I disagree. And this, in fact, is exactly what happens with this question. I quote myself above:
|people seem to either insist on 1/2, or insist on altering the question until the answer is 1/2.|
Okay, I have picked a number from 0 to 3, with an equal chance of each.
Now, I'm telling you it isn't 3.
What is the chance that it's zero? I say that the chance it is zero is 1 in 3.
I am now going to write the numbers out in binary.
It isn't 3 (i.e. it isn't 11). What is that chance that it's zero (00)?
|If it helps... rephrase your original problem to say "look at coin 1" instead of "look at one of the coins". The result of coin 1 will rule out two possibilities, not just one.|
That doesn't help. That's the exact opposite of what I want. The answer is 1 in 3. I want the version where you do NOT know which coin I looked at, because that is a different question.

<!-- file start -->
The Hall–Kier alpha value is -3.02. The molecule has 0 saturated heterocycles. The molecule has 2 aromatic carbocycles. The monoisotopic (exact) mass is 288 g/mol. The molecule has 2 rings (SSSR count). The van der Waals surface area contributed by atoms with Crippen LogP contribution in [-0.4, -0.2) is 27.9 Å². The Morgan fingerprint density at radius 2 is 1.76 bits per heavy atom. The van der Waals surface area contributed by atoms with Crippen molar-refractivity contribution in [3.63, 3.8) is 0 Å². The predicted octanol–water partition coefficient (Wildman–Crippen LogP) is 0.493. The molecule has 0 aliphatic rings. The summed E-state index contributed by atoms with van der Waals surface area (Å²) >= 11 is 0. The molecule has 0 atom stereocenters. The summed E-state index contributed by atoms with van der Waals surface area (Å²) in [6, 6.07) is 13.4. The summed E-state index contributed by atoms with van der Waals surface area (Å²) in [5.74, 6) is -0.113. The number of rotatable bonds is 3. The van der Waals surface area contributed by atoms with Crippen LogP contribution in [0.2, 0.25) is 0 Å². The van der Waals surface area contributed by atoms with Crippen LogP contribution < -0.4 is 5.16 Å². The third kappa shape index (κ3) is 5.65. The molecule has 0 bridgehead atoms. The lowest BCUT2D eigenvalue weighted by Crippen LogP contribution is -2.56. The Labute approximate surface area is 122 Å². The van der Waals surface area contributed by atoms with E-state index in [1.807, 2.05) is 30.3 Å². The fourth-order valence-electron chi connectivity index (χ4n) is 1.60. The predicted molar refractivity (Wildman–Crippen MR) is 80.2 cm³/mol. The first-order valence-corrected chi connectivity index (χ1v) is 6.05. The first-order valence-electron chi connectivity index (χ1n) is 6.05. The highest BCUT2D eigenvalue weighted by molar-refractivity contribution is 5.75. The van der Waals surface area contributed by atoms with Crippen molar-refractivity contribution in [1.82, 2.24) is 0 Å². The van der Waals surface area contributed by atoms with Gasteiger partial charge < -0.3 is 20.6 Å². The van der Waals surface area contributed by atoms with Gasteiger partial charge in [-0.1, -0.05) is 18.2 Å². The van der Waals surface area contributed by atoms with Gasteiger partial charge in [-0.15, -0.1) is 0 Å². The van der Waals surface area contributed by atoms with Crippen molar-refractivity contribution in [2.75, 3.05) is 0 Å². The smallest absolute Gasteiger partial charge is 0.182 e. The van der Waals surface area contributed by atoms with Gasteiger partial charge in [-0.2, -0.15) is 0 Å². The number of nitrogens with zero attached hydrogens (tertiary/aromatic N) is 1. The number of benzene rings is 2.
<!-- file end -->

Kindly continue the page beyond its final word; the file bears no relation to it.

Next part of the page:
Let HH, TH, HT, and TT be the coin configurations, and TT' be you saying "it's not double tails".
P(HH | TT') = P(TT' | HH)P(HH)/(P(TT' | HH)P(HH) + P(TT' | TT)P(TT) + P(TT' | TH)P(TH) + P(TT' | HT)P(HT)) =
= P(TT' | HH)/(P(TT' | HH) + P(TT' | TT) + P(TT' | TH) + P(TT' | HT)) =
= 1/(1 + 0 + 1/2 + 1/2) =
I believe it's
the answer to a different question. Here's my version, starting with the simple statement of Bayes theorem:
P(A|B) = P(B|A) P(A) / P(B)
Let's say A is HH (both heads), and B is TT' (not tails-tails) i.e.
P(HH|TT') = P(TT' | HH) P(HH) / P(TT')
P(TT' | HH) is the probability of not tail-tail, given that it's head-heads. Well, that's one. If it IS heads-heads, it's definitely NOT tails-tails, so this is a certainty. P(TT' | HH) = 1
P(HH) = 1/4 (this is just the simple probability of heads-heads)
P(TT') = 3/4 (this is just the simple probability of anything other than tails-tails)
So, P(HH|TT') = P(TT' | HH) P(HH) / P(TT')
= 1 x (1/4) / (3/4)